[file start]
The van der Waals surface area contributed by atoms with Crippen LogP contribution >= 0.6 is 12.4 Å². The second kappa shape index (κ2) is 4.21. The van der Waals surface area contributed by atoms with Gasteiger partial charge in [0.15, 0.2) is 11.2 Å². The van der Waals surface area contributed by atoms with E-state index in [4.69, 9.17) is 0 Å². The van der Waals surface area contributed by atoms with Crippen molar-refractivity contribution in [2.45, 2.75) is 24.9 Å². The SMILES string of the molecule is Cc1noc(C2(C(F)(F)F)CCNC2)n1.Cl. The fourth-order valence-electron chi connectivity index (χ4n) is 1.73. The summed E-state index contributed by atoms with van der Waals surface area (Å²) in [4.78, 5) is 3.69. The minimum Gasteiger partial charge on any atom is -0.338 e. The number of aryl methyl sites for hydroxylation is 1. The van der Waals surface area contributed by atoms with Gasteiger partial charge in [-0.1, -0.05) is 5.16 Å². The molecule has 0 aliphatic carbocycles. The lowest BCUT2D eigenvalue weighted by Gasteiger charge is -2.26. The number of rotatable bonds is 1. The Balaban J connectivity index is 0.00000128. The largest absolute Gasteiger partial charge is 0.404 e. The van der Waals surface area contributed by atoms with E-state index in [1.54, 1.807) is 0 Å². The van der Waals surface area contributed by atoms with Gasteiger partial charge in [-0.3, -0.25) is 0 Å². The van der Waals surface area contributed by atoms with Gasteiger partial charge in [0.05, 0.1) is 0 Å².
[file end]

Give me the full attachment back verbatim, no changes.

The van der Waals surface area contributed by atoms with Crippen LogP contribution >= 0.6 is 12.4 Å². The second kappa shape index (κ2) is 4.21. The van der Waals surface area contributed by atoms with Gasteiger partial charge in [0.15, 0.2) is 11.2 Å². The van der Waals surface area contributed by atoms with E-state index in [4.69, 9.17) is 0 Å². The van der Waals surface area contributed by atoms with Crippen molar-refractivity contribution in [2.45, 2.75) is 24.9 Å². The SMILES string of the molecule is Cc1noc(C2(C(F)(F)F)CCNC2)n1.Cl. The fourth-order valence-electron chi connectivity index (χ4n) is 1.73. The summed E-state index contributed by atoms with van der Waals surface area (Å²) in [4.78, 5) is 3.69. The minimum Gasteiger partial charge on any atom is -0.338 e. The number of aryl methyl sites for hydroxylation is 1. The van der Waals surface area contributed by atoms with Gasteiger partial charge in [-0.1, -0.05) is 5.16 Å². The molecule has 0 aliphatic carbocycles. The lowest BCUT2D eigenvalue weighted by Gasteiger charge is -2.26. The number of rotatable bonds is 1. The Balaban J connectivity index is 0.00000128. The largest absolute Gasteiger partial charge is 0.404 e. The van der Waals surface area contributed by atoms with E-state index in [1.54, 1.807) is 0 Å². The van der Waals surface area contributed by atoms with Gasteiger partial charge in [-0.3, -0.25) is 0 Å². The van der Waals surface area contributed by atoms with Gasteiger partial charge in [0.05, 0.1) is 0 Å².